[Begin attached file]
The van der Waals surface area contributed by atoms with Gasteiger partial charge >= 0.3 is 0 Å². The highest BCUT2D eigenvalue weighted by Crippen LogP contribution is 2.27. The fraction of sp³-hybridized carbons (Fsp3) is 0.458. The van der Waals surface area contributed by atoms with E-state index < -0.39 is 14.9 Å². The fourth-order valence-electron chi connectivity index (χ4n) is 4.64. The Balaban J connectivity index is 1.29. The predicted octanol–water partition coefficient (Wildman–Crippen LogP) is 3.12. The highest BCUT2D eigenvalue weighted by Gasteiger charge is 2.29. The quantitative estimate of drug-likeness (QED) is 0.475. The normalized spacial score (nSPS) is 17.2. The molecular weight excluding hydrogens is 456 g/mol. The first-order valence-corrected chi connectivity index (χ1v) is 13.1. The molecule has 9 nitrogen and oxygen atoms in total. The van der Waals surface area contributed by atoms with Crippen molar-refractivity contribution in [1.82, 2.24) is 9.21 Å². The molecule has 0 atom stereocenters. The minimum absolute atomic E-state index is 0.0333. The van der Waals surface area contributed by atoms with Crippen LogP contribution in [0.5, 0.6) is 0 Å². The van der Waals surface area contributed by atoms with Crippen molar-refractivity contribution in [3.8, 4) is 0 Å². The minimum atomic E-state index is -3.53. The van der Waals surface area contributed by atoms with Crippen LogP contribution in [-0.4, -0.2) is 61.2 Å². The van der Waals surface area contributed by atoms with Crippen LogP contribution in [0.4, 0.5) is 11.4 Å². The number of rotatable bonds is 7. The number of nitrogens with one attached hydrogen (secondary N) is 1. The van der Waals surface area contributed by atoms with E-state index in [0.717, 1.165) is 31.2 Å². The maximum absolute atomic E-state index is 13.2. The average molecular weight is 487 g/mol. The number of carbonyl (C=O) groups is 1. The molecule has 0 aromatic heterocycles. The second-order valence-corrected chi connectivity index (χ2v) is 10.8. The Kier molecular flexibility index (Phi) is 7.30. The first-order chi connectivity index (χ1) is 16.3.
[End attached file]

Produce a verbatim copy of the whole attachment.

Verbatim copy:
The van der Waals surface area contributed by atoms with Gasteiger partial charge >= 0.3 is 0 Å². The highest BCUT2D eigenvalue weighted by Crippen LogP contribution is 2.27. The fraction of sp³-hybridized carbons (Fsp3) is 0.458. The van der Waals surface area contributed by atoms with E-state index < -0.39 is 14.9 Å². The fourth-order valence-electron chi connectivity index (χ4n) is 4.64. The Balaban J connectivity index is 1.29. The predicted octanol–water partition coefficient (Wildman–Crippen LogP) is 3.12. The highest BCUT2D eigenvalue weighted by Gasteiger charge is 2.29. The quantitative estimate of drug-likeness (QED) is 0.475. The normalized spacial score (nSPS) is 17.2. The molecular weight excluding hydrogens is 456 g/mol. The first-order valence-corrected chi connectivity index (χ1v) is 13.1. The molecule has 9 nitrogen and oxygen atoms in total. The van der Waals surface area contributed by atoms with Crippen molar-refractivity contribution in [1.82, 2.24) is 9.21 Å². The molecule has 0 atom stereocenters. The minimum absolute atomic E-state index is 0.0333. The van der Waals surface area contributed by atoms with Crippen LogP contribution in [0.5, 0.6) is 0 Å². The van der Waals surface area contributed by atoms with Crippen molar-refractivity contribution in [3.8, 4) is 0 Å². The minimum atomic E-state index is -3.53. The van der Waals surface area contributed by atoms with Crippen LogP contribution in [-0.4, -0.2) is 61.2 Å². The van der Waals surface area contributed by atoms with Crippen LogP contribution in [0.4, 0.5) is 11.4 Å². The number of rotatable bonds is 7. The number of nitrogens with one attached hydrogen (secondary N) is 1. The van der Waals surface area contributed by atoms with E-state index in [0.717, 1.165) is 31.2 Å². The maximum absolute atomic E-state index is 13.2. The average molecular weight is 487 g/mol. The number of carbonyl (C=O) groups is 1. The molecule has 0 aromatic heterocycles. The second-order valence-corrected chi connectivity index (χ2v) is 10.8. The Kier molecular flexibility index (Phi) is 7.30. The first-order chi connectivity index (χ1) is 16.3.